Why is it that when you come in contact with someone from your past you revert to old behavior?
We can look at this a number of different ways. First of all you're dealing with neurological linkage. This phenomenon is also known as an anchor or a trigger. Because of spaced repetition- the same thing happening again and again over a period of time- or because of a heightened emotional response, you have been wired to respond and act in a certain manner in various contexts.
Either the person or something about the person is triggering this response. What is it? The answer may not instantly pop into your head. But if you keep the question “What is it about this person that is causing me to choose to act this way?” in mind eventually your unconscious mind will reveal the answer.
Another way to explain your motivation for reverting back to old behavior is by taking a look at your basic desires. If you are like many people, you have a strong desire to bond or connect with others. Psychologists have found that a certain sense of relatedness is necessary in order to maintain your psychological well-being.
So, if your desire to bond or connect is very high when it comes to this individual it’s possible that you may unconsciously think that by not acting in a certain manner the bond between the two of you may be weakened.
You can also attribute your behavior to expectancy and friendship, two of Kevin Hogan’s laws of influence.
The Law of Expectancy states-
“When someone whom you believe in or respect expects you to perform a task or produce a certain result, you will tend to fulfill his or her expectation whether positive or negative”.
The Law of Friends states-
“When someone asks you to do something and you perceive that person to have your best interests in mind, and/or you would like him or her to have your best interest in mind, you are strongly motivated to fulfill the request.”
In spite of the pressure to conform, you do realize that you have a choice in this matter, don't you? You can rewire yourself…. if you desire to do so.
Why wouldn't you want to change? Because in some contexts it may be good that you revert to old behavior. Like walking into a library and lowering your voice or instantly being on your best behavior because Grandma just walked in the room. And you know that Grandma don't take no mess! (Bad English intended).
If the old behavior is negative and you do want to change, start here.
- All behavior has a secondary gain. What are you gaining by engaging in the old behavior? Even if you think you aren’t, you are gaining something by reverting to your old behavior. Is it friendship? Is it satisfying your desire to bond? Is it maintaining your self-esteem or pride? What is it? Write it down.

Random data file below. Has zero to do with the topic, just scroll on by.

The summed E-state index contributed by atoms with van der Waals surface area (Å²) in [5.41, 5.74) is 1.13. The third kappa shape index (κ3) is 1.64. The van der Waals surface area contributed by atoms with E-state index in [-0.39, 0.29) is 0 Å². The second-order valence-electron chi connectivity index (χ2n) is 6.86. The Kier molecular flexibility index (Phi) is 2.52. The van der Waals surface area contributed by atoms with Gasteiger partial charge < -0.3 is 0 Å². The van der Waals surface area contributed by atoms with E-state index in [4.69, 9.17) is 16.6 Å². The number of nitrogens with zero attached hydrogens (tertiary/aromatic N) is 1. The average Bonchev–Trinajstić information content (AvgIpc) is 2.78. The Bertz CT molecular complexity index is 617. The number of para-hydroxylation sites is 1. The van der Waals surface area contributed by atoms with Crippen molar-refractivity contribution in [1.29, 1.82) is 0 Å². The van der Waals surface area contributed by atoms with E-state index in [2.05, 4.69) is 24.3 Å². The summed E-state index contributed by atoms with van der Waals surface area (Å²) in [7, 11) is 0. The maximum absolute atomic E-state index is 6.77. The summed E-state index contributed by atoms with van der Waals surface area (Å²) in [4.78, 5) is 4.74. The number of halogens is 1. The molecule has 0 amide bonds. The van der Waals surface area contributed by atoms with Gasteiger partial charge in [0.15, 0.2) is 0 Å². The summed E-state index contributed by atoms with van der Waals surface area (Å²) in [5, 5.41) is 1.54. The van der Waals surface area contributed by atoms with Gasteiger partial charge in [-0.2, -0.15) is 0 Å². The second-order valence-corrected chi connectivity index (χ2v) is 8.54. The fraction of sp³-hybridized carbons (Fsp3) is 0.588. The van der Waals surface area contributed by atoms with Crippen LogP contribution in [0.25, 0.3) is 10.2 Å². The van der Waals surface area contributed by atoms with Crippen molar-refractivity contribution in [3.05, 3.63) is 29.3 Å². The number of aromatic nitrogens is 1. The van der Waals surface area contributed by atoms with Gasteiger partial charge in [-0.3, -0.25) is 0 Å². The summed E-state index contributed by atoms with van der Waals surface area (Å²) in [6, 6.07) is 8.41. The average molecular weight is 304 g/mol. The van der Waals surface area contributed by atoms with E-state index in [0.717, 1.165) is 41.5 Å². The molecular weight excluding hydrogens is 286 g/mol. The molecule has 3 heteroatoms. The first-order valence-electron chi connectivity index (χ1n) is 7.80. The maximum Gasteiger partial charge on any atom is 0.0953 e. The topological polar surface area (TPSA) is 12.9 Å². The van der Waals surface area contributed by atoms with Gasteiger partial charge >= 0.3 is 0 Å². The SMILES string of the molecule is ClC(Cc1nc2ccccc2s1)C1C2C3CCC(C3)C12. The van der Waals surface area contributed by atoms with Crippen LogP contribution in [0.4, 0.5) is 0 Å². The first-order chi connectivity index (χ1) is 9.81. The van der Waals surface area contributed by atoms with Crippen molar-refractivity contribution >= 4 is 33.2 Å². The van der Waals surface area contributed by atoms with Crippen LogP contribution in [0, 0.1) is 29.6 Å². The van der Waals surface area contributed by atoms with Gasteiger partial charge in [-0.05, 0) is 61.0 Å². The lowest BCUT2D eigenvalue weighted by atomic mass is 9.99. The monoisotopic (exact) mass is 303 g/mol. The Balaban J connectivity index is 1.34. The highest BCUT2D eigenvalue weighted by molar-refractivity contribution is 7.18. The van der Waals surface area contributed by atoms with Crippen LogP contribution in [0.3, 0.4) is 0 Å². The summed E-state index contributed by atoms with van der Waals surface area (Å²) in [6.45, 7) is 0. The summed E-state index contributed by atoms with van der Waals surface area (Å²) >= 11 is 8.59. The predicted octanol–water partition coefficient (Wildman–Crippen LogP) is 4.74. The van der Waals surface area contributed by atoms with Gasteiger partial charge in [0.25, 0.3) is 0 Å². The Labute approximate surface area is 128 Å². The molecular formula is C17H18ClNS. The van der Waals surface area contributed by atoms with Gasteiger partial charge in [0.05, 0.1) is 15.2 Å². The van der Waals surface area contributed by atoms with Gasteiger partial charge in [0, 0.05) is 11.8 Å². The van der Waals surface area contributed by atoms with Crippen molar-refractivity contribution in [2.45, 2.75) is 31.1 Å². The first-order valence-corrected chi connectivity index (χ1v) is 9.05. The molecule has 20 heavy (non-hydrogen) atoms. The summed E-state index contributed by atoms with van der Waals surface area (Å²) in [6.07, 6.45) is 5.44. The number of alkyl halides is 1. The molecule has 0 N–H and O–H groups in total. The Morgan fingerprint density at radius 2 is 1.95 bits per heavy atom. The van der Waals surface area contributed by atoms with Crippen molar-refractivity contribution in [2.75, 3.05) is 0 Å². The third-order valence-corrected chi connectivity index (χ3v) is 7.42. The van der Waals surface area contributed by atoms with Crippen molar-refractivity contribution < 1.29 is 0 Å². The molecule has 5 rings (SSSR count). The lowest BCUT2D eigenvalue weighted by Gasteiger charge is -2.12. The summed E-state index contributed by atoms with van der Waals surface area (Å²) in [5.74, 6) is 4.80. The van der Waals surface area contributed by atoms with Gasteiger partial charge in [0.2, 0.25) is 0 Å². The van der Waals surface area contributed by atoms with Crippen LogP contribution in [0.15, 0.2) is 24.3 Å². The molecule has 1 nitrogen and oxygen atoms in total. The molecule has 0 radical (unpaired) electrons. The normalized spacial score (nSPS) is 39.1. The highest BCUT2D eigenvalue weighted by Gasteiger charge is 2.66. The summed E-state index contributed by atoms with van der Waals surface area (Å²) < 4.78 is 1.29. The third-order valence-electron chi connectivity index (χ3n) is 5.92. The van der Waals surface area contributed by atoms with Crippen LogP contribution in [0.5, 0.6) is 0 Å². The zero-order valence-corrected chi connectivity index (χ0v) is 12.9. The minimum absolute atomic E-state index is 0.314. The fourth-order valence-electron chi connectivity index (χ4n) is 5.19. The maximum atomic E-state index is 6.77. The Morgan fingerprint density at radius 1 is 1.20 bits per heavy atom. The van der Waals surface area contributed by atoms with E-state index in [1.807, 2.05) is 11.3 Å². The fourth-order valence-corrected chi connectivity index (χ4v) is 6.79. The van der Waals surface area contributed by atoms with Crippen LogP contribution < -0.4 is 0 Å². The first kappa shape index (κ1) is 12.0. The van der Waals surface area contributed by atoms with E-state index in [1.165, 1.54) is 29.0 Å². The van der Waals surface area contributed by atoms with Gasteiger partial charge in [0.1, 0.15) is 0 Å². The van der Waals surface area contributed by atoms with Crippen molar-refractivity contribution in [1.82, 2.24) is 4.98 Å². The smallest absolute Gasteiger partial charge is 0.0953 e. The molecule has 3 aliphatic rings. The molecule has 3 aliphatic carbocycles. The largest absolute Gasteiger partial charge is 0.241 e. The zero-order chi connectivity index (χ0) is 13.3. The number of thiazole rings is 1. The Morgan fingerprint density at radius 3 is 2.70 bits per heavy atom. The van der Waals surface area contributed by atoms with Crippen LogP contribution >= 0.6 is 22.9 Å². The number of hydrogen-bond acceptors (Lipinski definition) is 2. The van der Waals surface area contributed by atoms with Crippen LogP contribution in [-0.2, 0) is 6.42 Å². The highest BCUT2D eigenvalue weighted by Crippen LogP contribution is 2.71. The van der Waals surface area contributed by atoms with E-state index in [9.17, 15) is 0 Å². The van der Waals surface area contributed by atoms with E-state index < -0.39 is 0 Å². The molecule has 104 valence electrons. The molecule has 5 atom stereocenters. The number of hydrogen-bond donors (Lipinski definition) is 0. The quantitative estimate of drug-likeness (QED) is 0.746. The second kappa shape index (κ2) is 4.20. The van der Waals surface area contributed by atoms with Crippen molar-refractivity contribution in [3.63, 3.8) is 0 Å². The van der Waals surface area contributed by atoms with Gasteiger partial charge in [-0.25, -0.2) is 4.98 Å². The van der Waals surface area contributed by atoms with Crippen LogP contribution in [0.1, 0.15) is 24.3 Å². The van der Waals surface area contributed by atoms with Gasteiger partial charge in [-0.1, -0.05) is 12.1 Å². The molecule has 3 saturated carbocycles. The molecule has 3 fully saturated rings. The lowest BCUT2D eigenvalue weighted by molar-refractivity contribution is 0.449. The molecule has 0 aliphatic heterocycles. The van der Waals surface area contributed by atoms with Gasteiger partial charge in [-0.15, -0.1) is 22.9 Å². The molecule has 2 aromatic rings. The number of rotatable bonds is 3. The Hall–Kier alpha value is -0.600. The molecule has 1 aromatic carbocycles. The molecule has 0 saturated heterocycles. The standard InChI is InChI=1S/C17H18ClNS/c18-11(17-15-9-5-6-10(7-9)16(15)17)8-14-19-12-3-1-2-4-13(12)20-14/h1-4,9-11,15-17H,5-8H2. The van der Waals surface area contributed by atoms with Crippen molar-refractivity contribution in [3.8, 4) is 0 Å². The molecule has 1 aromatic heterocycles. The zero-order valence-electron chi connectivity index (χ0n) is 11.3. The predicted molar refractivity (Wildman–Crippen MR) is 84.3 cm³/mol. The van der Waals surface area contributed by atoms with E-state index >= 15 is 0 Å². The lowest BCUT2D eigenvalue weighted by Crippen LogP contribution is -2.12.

- Whatever it may be, ask yourself the following questions to facilitate a change in your behavior. How can your sense of what has been gained be maintained without the old behavior? Not sure? Well, imagine or pretend that there is a way. What did you imagine? Write it down.
- Test what you wrote down by vividly visualizing yourself performing the new behavior when you come in contact with the individual that you have in mind. Take note of your feelings. Repeat this step several times until the new behavior becomes anchored and you feel good and confident.
If you still feel like reverting to old behavior or if you don’t feel confident about the new behavior then you probably haven’t maintained all of your gains. Go back to step one to be sure that you haven’t overlooked any secondary gains.
Keep in mind in some cases you may benefit from coaching or counseling. If so, holla atcha boy! (Translation: Contact me).
Copyright 2006 Al Duncan Enterprises. All rights reserved.
Copyright holder is licensing this under the Creative Commons License, Attribution 3.0.
Please feel free to post this on your blog or email it to whomever you believe would benefit from reading it. Thank you.
Reprint rights of this entire work are granted under the following conditions:
1. Please forward the location & nature of the reprint to Al Duncan Enterprises. email@example.com
2. If using electronic media, provide a direct link to the download (if applicable) or first page of this article.
3. The following byline must be used if this work is reprinted in its entirety.